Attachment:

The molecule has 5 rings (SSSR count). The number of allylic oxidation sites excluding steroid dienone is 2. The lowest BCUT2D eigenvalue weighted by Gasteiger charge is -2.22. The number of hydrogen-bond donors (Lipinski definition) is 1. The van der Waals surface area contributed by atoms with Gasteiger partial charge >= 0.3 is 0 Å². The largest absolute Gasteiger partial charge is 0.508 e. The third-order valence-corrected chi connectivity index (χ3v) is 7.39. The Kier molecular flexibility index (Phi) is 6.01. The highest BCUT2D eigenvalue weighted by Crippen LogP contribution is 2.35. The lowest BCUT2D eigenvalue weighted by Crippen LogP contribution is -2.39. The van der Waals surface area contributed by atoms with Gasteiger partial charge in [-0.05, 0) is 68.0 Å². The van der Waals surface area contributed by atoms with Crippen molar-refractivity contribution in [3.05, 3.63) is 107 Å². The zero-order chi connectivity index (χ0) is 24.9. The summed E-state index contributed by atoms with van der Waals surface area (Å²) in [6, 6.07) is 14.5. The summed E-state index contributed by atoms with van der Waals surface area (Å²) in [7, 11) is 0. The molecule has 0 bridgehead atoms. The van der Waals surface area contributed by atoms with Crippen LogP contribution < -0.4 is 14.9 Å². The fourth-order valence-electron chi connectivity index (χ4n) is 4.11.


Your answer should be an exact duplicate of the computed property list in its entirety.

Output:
The molecule has 5 rings (SSSR count). The number of allylic oxidation sites excluding steroid dienone is 2. The lowest BCUT2D eigenvalue weighted by Gasteiger charge is -2.22. The number of hydrogen-bond donors (Lipinski definition) is 1. The van der Waals surface area contributed by atoms with Gasteiger partial charge >= 0.3 is 0 Å². The largest absolute Gasteiger partial charge is 0.508 e. The third-order valence-corrected chi connectivity index (χ3v) is 7.39. The Kier molecular flexibility index (Phi) is 6.01. The highest BCUT2D eigenvalue weighted by Crippen LogP contribution is 2.35. The lowest BCUT2D eigenvalue weighted by Crippen LogP contribution is -2.39. The van der Waals surface area contributed by atoms with Gasteiger partial charge in [-0.05, 0) is 68.0 Å². The van der Waals surface area contributed by atoms with Crippen molar-refractivity contribution in [3.05, 3.63) is 107 Å². The zero-order chi connectivity index (χ0) is 24.9. The summed E-state index contributed by atoms with van der Waals surface area (Å²) in [6, 6.07) is 14.5. The summed E-state index contributed by atoms with van der Waals surface area (Å²) in [7, 11) is 0. The molecule has 0 bridgehead atoms. The van der Waals surface area contributed by atoms with Crippen LogP contribution < -0.4 is 14.9 Å². The fourth-order valence-electron chi connectivity index (χ4n) is 4.11.